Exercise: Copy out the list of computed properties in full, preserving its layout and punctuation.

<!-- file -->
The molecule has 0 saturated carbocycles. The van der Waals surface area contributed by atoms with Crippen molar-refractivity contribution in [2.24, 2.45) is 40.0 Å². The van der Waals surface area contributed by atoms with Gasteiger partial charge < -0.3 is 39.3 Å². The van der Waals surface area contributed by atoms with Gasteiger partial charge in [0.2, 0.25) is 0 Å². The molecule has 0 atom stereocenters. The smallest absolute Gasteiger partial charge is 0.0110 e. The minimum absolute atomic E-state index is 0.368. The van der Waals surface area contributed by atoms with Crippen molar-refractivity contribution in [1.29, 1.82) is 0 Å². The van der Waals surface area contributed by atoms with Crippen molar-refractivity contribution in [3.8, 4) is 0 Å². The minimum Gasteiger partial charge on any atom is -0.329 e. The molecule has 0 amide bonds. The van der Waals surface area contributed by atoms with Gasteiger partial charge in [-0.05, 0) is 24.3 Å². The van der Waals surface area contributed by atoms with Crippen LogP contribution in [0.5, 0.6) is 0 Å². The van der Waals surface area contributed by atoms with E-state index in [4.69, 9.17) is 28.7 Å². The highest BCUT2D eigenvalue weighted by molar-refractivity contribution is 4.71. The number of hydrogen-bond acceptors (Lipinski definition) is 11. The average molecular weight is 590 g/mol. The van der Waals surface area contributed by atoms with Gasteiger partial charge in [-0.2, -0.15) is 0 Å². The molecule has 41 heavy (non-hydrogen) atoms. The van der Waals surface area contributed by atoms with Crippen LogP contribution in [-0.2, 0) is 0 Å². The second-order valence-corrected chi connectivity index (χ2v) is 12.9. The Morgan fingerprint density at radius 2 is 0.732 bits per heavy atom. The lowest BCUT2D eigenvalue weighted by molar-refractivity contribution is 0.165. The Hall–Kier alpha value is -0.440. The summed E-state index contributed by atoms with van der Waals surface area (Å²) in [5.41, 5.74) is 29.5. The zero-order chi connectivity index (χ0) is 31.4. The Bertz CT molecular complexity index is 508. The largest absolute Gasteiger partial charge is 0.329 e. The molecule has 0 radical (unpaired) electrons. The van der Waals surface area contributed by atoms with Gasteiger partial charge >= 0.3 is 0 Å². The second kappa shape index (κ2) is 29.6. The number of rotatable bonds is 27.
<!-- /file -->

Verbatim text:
The molecule has 0 saturated carbocycles. The van der Waals surface area contributed by atoms with Crippen molar-refractivity contribution in [2.24, 2.45) is 40.0 Å². The van der Waals surface area contributed by atoms with Gasteiger partial charge < -0.3 is 39.3 Å². The van der Waals surface area contributed by atoms with Gasteiger partial charge in [0.2, 0.25) is 0 Å². The molecule has 0 atom stereocenters. The smallest absolute Gasteiger partial charge is 0.0110 e. The minimum absolute atomic E-state index is 0.368. The van der Waals surface area contributed by atoms with Crippen molar-refractivity contribution in [1.29, 1.82) is 0 Å². The van der Waals surface area contributed by atoms with Crippen molar-refractivity contribution in [3.8, 4) is 0 Å². The minimum Gasteiger partial charge on any atom is -0.329 e. The molecule has 0 amide bonds. The van der Waals surface area contributed by atoms with Gasteiger partial charge in [-0.05, 0) is 24.3 Å². The van der Waals surface area contributed by atoms with Crippen LogP contribution in [0.5, 0.6) is 0 Å². The van der Waals surface area contributed by atoms with E-state index in [4.69, 9.17) is 28.7 Å². The highest BCUT2D eigenvalue weighted by molar-refractivity contribution is 4.71. The number of hydrogen-bond acceptors (Lipinski definition) is 11. The average molecular weight is 590 g/mol. The van der Waals surface area contributed by atoms with Gasteiger partial charge in [-0.2, -0.15) is 0 Å². The molecule has 41 heavy (non-hydrogen) atoms. The van der Waals surface area contributed by atoms with Crippen LogP contribution in [-0.2, 0) is 0 Å². The second-order valence-corrected chi connectivity index (χ2v) is 12.9. The Morgan fingerprint density at radius 2 is 0.732 bits per heavy atom. The lowest BCUT2D eigenvalue weighted by molar-refractivity contribution is 0.165. The Hall–Kier alpha value is -0.440. The summed E-state index contributed by atoms with van der Waals surface area (Å²) in [5.41, 5.74) is 29.5. The zero-order chi connectivity index (χ0) is 31.4. The Bertz CT molecular complexity index is 508. The largest absolute Gasteiger partial charge is 0.329 e. The molecule has 0 radical (unpaired) electrons. The van der Waals surface area contributed by atoms with Gasteiger partial charge >= 0.3 is 0 Å². The second kappa shape index (κ2) is 29.6. The number of rotatable bonds is 27.